• I no longer do” lighter sugar”. If I drink cola than the real stuff and not anything with the name light. I do not like it. I have learned to manage my own sugar household in my body. I now have to measure my sugar before I drive the car – one of the have-to-do things when you are diabetic and over 70 and now I can really see how my sugar is developing (otherwise I do not really bother because the strips for measuring are expensive) and I discover that I can live with my sugar houshold without all the light stuff which I do not like. Practice makes perfect, as they say.


  2. When I was teaching international students back in the late 80s one of my German students asked me, “Why do you have so many kinds of corn flakes in America? Is it really necessary?” I had to explain that they weren’t all corn flakes. We had a field trip to the grocery store later on to study the variety of breakfast cereals and back then there were not even as many as there are now. It’s interesting how the companies change the names of the cereals to fit the country in which they’re sold. For example, “Frosties” here is is “Frosted Flakes.” 🙂

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  3. I often make myself porridge/oatmeal with the “old-fashioned” thicker flakes as it is supposed to help keep cholesterol at bay. I never heard about cholesterol when in England and told my US doctor I didn’t think we had it there. I have it with yoghurt -LOW fat, not the awful no-fat kind. Plain, and with some fruit. Did you know that currants have fewer calories than raisins? I smiled at your first photo of the candy cereals – when my middle son came over here he brought an extra suitcase inside another in order to take it back full of Fruit Loops. He rations them with his sons. Too sweet for me.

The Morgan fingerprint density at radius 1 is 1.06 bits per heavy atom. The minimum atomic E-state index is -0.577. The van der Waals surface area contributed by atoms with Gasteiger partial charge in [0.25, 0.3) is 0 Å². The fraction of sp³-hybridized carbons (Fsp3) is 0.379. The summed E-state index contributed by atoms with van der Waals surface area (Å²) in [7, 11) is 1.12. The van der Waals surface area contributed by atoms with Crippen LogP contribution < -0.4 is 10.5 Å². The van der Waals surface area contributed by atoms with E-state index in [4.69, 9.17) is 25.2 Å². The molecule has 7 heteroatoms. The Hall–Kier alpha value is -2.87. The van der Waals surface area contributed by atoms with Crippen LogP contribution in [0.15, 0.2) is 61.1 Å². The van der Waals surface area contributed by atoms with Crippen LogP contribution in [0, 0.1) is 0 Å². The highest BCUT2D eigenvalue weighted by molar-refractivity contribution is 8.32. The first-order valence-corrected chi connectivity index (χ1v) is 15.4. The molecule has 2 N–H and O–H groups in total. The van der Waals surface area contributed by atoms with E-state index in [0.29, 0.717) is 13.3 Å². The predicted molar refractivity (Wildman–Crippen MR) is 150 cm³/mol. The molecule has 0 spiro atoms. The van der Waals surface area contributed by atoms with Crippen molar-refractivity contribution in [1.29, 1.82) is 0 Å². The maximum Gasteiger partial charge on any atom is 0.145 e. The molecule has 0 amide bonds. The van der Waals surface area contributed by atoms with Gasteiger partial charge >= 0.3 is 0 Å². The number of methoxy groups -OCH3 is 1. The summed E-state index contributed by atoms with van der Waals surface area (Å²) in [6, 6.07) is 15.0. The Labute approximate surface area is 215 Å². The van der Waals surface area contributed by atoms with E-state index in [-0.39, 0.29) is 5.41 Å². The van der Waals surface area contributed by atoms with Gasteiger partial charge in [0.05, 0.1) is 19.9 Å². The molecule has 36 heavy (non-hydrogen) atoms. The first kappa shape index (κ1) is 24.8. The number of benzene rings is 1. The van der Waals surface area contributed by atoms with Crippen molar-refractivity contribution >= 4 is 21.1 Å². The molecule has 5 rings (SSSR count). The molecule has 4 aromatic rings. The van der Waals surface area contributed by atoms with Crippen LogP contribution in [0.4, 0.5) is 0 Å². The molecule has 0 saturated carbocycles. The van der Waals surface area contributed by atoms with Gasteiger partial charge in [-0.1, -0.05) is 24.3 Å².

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    • My dad loved his porridge every morning. In England they sold it in portions, sort of a quick solution, and all you had to do was add milk and put it in the microwave. He was then approaching 100 years old, so he could manage making it himself. Although he had his own version and would mix it with water. Cholesterol seems to be a modern problem. My results from my long time sugar tests also showed a cholesterol problem. So I had to take Atorvastatin tablets, once a day. With time I was suffering from diarhoe, and my quality of life was diminishing. I discovered a slight lactose allergy, but stopped taking the tablets, avoid milk, and I was cured. The symtoms disappeared. I had a look in Internet that is one of the side effects of the tablets. I spoke to my doctor about it, and she also said I should stop taking the tablets and now everything is fine. It seems to me that half the human race have too much cholesterol these days. I am not into calories so much. I eat what I want to eat. Keep an eye of sugar content (diabetes) but that is a way of life. I do not panic, do not stop eating things that might not be so healthy, just apply common sense.


  4. my two favourite mantras are “moderation in all things” (except happiness) and “A little of what you fancy does you good” – that last one from my Dad.